It twitched, and then the kangaroo stood perfectly still. We made eye contact with the animal. It seemed to recognise us for what we were. It sensed the blood pumping through our veins, and the grilled fish from the Canberra Southern Cross Club digesting in our stomachs and the persistent pheromonal yearning legible in the scent of our sweat. The kangaroo saw us for other animals, I believed. Then it turned. We watched it hop downhill, and out of sight, into the dense thicket of pines. A gust of wind rolling down off the Snowy Mountains sent the pines creaking like they were about to fall down. I expected the sound of a shot, some sign of a hunter. But no shots came, and the animal was gone, vanished into the same pines that had sheltered us. I think there was a joey in its pouch, I said to Neel, although I wasn’t sure. I really didn’t know.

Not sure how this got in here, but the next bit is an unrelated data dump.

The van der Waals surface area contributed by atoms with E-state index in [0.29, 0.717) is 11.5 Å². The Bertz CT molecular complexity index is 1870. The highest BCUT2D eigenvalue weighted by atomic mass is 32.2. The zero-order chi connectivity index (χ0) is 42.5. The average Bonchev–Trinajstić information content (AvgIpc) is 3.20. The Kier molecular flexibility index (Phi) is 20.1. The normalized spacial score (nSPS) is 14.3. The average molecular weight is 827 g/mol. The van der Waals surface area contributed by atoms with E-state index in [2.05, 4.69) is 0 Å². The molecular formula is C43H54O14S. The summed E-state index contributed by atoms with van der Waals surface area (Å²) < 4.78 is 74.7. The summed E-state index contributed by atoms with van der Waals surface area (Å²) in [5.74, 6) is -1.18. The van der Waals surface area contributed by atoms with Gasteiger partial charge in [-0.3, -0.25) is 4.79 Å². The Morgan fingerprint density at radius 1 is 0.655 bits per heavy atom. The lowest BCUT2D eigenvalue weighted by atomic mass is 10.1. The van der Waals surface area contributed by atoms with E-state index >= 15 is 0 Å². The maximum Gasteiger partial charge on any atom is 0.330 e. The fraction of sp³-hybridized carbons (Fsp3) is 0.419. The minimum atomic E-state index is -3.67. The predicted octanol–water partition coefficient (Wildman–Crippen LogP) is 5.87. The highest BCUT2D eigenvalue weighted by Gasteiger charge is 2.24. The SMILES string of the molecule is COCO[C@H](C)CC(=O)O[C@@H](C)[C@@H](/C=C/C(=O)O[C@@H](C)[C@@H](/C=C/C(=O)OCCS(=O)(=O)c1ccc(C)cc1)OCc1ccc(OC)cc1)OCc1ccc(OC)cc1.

Half an hour later the sun was gone. We drove to Coles in Manuka and parked underground. We bought red peppers and chickpeas for a salad. We bought bottles of Fiji water because they were on special, and a packet of caramel slices, because we were ravenous. Beneath my long skirt I still had no tights or underwear, and the tops of my thighs were wet and slippery where they touched. With my liquids, with his. My denim jacket looked clean from the outside, but the fleece beneath was specked with dust and twigs and kangaroo shit. We stood entwined on the escalator, kissing, obstructing foot traffic. We paid scant attention to the barber, the TAB, the shuttered Flight Centre, the harried public servants buying something quick for dinner on the way home. We were happy. The radio was full of smooth jazz and sitars. We drove through the deserted civic streets to collect his nephew, whose nose was running terribly, who coughed all the way home, whose face I wiped, and who I let hold my bangles because he liked the colours and the sound they made. Nase putzen, I said to him, and he showed me, once more, his shoes. We drove north together, the three of us, across Lake Burley Griffin in the dark, over that bridge whose name I never learned and the dark still waters away from Parliament House.